Bret’s Ramblings presents Marty Friedman Reissues

Loudspeaker, Future Addict and Bad D.N.A. Reissues by Marty Friedman (Prosthetic Records)

Guitarist and vocalist Marty Friedman was a member of Megadeth from 1990 to 2000 performing on the albums Rust In Peace, Countdown to Extinction, Youthanasia, Cryptic Writings and Risk.  During his tenure the band received Grammy Awards, were at the top of the charts and they toured the world many times over. Yet even during that busy time Friedman released four solo albums.  Friedman started out in such bands as Duece and Hawaii, leaving Cacophony in 1989 to join Megadeth.

Prosthetic Records is releasing three of Marty Friedman’s solo works in the United States, two for the first time.

Loudspeaker was originally released by Shrapnel Records in the United States in 2007.  Elixir opens the album, attacking your eardrums from the start with it’s heavy metal sound.  Featuring the bass talents of Billy Sheehan, the song veers towards a few more melodic parts with two crunchy breakdowns but is otherwise an instrumental metal masterpiece.  Street Demon follows, with a Ramones feel here, a hard rock solo there, melodic riffs thrown around until your nodding along vigorously.  On Black Orchid Dream Theater’s John Petrucci joins in on guitar for a punk/thrash song with killer hooks and intense six-string interplay. Glycerine Flesh has an almost country feel, light acoustic guitar and high, clean electric leads.  Obvious hero and influence Steve Vai wails all over Viper, leading the listener to just soak in the glorious genius of Vai and Friedman as they play off of each other and synch up in a dance of glorious colors and cries.

All in all, Loudspeaker is an exciting ride through metal and hard rock, showcasing Friedman and friends’ talents, and is a fun listen.

Future Addict, is an introduction to Friedman’s work up until that time, including three new songs.  After a weird little introduction called Barbie rocks out in earnest with new song Simple Mystery, blending emo-pop, screamo and metal grind with Friedman’s varied vocal approaches and wailing guitar solos tying all the threads together.  After that pop-metal fireworks show the next song sounds somewhat familiar.  Its rather driving, chugging, silver-metallic, Friedman singing in a tightly clenched vocal… Tornado of Souls (!) damn, this is rocking!  Yes, a Megadeth song, but here Friedman ably transforms the song into his own, sings like he means it and plays the guitar parts, drawing blood and fire on every part.  After that stunning cover, Friedman doesn’t let up, following with pounding tom drums and a chugging guitar assault on Burn The Ground.  There’s plenty going on in this song: downtuned chugs, massive drums, screaming vocals, melodic and dramatic solos, solos and more guitars and chants of “let it burn, burn, burn! Burn to the ground!”  Where My Fortune Lies is a solid and catchy number that shows Friedman still has his ear for radio-friendly arrangements and you begin to get the impression that without him Megadeth might not have reached quite as high as they did in the 90’s.  Another Mega song gets redone to exciting effect in Breadline.  Friedman takes the essential melody of the much slower original and reworks the whole thing into what sounds like Cheap Trick on steroids, making his version a whole lot more fun.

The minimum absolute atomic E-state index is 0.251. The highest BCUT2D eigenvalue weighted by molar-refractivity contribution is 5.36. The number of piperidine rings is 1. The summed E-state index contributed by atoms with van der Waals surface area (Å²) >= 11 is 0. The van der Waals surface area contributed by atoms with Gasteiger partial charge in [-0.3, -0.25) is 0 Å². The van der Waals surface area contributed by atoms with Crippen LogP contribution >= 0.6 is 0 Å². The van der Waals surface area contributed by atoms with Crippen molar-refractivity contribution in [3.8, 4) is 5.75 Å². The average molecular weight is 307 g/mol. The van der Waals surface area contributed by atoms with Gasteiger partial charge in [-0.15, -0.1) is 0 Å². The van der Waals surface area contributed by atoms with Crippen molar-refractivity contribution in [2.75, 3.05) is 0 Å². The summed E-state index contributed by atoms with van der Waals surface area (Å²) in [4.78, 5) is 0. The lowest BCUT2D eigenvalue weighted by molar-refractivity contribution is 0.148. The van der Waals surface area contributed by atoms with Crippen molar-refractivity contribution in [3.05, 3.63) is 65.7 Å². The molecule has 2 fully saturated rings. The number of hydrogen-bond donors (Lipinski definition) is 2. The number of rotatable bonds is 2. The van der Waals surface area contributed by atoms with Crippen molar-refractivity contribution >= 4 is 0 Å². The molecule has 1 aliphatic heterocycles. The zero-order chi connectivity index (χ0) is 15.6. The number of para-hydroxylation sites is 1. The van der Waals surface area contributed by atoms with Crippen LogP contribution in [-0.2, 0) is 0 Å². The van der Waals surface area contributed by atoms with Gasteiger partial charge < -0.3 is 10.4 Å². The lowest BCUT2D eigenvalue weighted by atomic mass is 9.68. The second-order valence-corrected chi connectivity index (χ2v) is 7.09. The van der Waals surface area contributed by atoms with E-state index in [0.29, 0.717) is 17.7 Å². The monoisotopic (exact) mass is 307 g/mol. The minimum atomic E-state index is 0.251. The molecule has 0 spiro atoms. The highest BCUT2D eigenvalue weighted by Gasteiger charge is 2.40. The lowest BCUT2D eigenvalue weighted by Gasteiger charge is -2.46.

The latest album from Marty Friedman is Bad D.N.A. from 2010.  From the opening techno thump of Specimen you might wish you’d saved your dollars.  But give the tunes a chance and Marty might surprise you.  Just focus on the guitars, let them wind you up and soon you’ll almost forget about the computerized drums and backing on the album.  The title track has some fine synchronized guitar solos but keeps coming up with a melodic theme that should be played at the start of  some over-caffienated cartoon show.  Weapons of Ecstasy sounds like something Lords of Acid or KMDM would have done over a decade ago, but is still kinda rocking and fun.  Hatejoke has some of the most mind-bending and finger-shredding guitars on the album, but is otherwise tough to listen to.  Glorious Accident is the most headbanging song of the bunch, with crunching and distorted guitars and pounding drums,  making the listener wish for more.  Random Star satisfies as epic heavy metal, showcasing Friedman’s skills in intricate detail as well as in swelling strings and melodies.  Exorcism Parade is the diamond of Bad D.N.A.: the song opens with a subdued circle before a juggernaut chugging riff jumps in and tackles you.  Guitars wail and pile on top of each other, fighting for supremacy, reaching for the sky before getting knocked down by the next intense riff and the next and so on until you’re just dazed.

Thanks to Prosthetic Records for bring to the States these three albums from Marty Friedman.  He shows his talents and that he can still bend strings with the best of them.

(Review by Bret Miller)

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